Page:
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Women appear to be more vulnerable to sleep disturbances compared to men. As a result, women are more likely to take sleeping pills for insomnia — and it's important to be aware of the fact that sleep medications can act differently across genders.

A 2016 review published in Current Sleep Medicine Reports highlighted the fact that two medications commonly used to treat sleep disorders act differently in women compared to men.

The effect of zolpidem on women

Zolpidem is a sedative designed to treat insomnia. The drug comes in four formulations:

  1. Immediate-release tablet (Ambien)
  2. Controlled-release tablet (Ambien CR)
  3. Sublingual dissolvable tablet (Edular)
  4. Oral inhaler (Zolpimist)

It has been clinically proven that women eliminate zolpidem from their bodies more slowly than men. As a result, the  effects of zolpidem are stronger for women and the chance of an adverse side-effect is greater  — regardless of the formulation used.

This finding led to the U.S. FDA issuing a Safety Announcement in 2013 that urged health care professionals to half the recommended dose of all four formulations when prescribing them to women.

The effect of modafinil (Provigil) and armodafinil (Nuvigil) on women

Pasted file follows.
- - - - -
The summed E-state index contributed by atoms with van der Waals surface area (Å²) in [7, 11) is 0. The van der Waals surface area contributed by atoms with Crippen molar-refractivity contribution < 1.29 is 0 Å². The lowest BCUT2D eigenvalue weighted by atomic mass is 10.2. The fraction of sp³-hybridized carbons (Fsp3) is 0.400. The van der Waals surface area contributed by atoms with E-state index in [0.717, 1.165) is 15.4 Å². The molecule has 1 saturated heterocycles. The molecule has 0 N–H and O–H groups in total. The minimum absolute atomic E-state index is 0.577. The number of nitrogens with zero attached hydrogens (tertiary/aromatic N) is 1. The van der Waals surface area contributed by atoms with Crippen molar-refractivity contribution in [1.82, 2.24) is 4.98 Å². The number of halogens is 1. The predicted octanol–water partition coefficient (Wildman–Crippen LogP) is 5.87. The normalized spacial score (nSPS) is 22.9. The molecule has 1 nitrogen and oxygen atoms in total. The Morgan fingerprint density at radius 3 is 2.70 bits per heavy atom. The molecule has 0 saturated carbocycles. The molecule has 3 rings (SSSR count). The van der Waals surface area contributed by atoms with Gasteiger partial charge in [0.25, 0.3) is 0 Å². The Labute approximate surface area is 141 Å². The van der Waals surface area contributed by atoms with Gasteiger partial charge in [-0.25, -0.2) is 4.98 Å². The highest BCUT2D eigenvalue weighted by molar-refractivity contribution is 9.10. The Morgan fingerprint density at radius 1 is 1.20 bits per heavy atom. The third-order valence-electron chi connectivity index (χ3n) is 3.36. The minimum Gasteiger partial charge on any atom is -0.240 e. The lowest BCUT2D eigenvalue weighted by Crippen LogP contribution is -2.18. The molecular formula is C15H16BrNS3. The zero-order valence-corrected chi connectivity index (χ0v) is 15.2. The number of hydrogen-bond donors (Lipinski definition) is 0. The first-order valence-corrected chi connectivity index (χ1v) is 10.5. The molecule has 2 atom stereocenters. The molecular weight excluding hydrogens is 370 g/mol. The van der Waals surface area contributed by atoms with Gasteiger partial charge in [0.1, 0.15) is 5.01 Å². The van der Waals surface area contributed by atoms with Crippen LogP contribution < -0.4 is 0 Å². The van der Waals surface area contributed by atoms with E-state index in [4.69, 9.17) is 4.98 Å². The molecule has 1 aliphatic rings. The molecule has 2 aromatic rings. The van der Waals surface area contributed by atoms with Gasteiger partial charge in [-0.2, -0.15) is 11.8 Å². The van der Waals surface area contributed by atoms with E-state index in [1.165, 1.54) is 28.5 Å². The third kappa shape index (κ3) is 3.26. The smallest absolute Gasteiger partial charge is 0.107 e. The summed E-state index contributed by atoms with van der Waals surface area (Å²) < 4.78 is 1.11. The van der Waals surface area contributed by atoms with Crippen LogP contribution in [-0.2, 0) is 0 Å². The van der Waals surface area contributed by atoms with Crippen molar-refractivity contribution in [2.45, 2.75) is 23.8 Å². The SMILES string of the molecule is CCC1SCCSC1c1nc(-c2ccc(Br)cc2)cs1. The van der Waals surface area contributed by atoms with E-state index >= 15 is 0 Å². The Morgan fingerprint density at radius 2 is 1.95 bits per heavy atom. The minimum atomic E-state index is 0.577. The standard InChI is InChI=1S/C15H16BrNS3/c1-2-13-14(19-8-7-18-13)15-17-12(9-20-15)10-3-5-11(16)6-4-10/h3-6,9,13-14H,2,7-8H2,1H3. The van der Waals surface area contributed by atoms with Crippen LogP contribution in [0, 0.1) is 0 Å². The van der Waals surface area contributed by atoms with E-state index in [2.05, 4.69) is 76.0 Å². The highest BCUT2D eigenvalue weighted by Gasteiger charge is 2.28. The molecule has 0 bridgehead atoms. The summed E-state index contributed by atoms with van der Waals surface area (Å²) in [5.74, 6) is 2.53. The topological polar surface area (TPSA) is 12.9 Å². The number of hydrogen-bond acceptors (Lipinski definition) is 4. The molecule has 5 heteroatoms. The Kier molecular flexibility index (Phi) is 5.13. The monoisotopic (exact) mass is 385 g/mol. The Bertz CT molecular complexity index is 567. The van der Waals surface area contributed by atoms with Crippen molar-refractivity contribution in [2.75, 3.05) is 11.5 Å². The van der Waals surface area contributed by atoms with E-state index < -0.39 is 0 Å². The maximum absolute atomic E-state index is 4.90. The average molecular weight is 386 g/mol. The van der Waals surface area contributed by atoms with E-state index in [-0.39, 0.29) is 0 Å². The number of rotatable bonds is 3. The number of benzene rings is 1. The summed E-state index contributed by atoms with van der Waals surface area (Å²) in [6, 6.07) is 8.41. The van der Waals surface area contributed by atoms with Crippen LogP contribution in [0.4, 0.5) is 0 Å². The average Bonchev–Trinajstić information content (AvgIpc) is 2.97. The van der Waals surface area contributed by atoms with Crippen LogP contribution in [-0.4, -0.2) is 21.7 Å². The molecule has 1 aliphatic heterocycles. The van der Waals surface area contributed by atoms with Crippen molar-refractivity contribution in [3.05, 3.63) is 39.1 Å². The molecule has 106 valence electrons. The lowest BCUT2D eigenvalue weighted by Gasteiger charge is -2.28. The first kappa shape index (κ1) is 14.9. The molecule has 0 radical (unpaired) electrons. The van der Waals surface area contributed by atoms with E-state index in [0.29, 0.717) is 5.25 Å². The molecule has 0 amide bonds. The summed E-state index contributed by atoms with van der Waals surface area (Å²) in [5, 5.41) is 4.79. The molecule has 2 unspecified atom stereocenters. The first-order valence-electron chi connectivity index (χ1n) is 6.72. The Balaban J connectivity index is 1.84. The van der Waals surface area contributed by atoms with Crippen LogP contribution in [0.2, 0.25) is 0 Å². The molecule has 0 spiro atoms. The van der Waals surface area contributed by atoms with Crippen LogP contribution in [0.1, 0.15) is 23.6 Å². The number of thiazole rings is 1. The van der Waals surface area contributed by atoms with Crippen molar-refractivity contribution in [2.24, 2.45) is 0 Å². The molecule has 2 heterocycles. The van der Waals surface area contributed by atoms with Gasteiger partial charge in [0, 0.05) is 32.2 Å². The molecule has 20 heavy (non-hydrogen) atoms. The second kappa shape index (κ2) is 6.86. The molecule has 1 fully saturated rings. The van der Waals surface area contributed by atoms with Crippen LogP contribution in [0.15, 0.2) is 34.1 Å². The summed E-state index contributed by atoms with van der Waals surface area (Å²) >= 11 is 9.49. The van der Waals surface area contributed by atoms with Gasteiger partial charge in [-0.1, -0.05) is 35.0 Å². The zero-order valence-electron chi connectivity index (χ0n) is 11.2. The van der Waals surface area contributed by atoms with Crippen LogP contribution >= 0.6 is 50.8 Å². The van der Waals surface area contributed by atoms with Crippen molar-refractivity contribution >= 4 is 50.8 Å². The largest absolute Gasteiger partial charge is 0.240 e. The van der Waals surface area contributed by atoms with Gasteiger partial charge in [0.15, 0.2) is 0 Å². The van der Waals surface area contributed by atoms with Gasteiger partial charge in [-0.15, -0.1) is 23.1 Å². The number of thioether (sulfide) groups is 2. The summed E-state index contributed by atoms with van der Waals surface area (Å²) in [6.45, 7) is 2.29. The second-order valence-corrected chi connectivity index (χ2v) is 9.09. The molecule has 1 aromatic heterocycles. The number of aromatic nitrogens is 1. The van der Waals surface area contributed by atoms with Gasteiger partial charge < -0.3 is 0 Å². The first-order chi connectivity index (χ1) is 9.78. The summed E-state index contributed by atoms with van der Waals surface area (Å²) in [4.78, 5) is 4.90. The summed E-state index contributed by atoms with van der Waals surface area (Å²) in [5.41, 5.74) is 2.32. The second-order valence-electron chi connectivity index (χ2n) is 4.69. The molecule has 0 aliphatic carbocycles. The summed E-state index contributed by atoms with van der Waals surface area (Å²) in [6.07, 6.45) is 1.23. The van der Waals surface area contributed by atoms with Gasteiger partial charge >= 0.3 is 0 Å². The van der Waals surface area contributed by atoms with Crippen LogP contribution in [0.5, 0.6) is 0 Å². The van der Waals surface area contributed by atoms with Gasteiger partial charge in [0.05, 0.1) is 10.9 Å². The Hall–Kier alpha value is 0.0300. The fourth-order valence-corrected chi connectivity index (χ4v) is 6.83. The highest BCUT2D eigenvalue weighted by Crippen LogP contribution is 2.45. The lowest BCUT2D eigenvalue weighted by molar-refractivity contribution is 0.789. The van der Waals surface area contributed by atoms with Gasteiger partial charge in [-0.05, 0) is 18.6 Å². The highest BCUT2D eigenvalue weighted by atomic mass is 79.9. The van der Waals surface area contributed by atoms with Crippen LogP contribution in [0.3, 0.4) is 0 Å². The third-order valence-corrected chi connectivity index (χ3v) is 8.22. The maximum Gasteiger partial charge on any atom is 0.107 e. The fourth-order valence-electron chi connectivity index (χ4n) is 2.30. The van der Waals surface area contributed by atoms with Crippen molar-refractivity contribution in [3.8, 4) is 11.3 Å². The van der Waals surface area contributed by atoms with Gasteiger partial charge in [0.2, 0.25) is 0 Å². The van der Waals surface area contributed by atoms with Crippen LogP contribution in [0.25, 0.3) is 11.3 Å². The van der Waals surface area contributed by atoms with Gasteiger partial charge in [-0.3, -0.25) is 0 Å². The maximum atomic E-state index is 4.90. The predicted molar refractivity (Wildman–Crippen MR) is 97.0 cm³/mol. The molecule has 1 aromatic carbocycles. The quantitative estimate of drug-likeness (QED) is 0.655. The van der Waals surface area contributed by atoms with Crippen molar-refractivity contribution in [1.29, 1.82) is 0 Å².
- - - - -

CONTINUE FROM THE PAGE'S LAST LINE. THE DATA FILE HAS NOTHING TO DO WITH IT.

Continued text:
Modafinil and armodafinil are used to promote wakefulness. These drugs are commonly prescribed to treat excessive daytime sleepiness associated with narcolepsy and sleep apnea.

Modafinil and armodafinil have also been found to work differently in women compared to men. Women who take these drugs have been found to have higher concentrations in their blood even when taking the same dose as men and they  may reduce the effectiveness of hormonal contraception. 

Both drugs now carry warnings about the potential interaction between these medications and hormonal birth control.

Using sleeping pills to treat insomnia

Sleeping pills can provide insomnia relief over the short-term. However, they are not a cure — because they do not treat the root cause of insomnia.

If you want to improve your sleep without sleeping pills, look into cognitive behavioral therapy for insomnia (CBTI). CBTI has been endorsed as the best insomnia treatment and it works by addressing the incorrect thoughts and behaviors that are the cause of most cases of insomnia.

Source: Current Sleep Medicine Reports

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There is a strong link between depression and insomnia. One study found that as many as 70% of individuals with depression had symptoms of insomnia and sleep disorders are one of the diagnostic criteria for depression.

Unfortunately, antidepressant drugs can come with a number of side-effects such as:

  • Nausea
  • Sedation
  • Dry mouth
  • Weight gain
  • Tachycardia
  • Constipation
  • Blurred vision
Is there a natural alternative to antidepressants?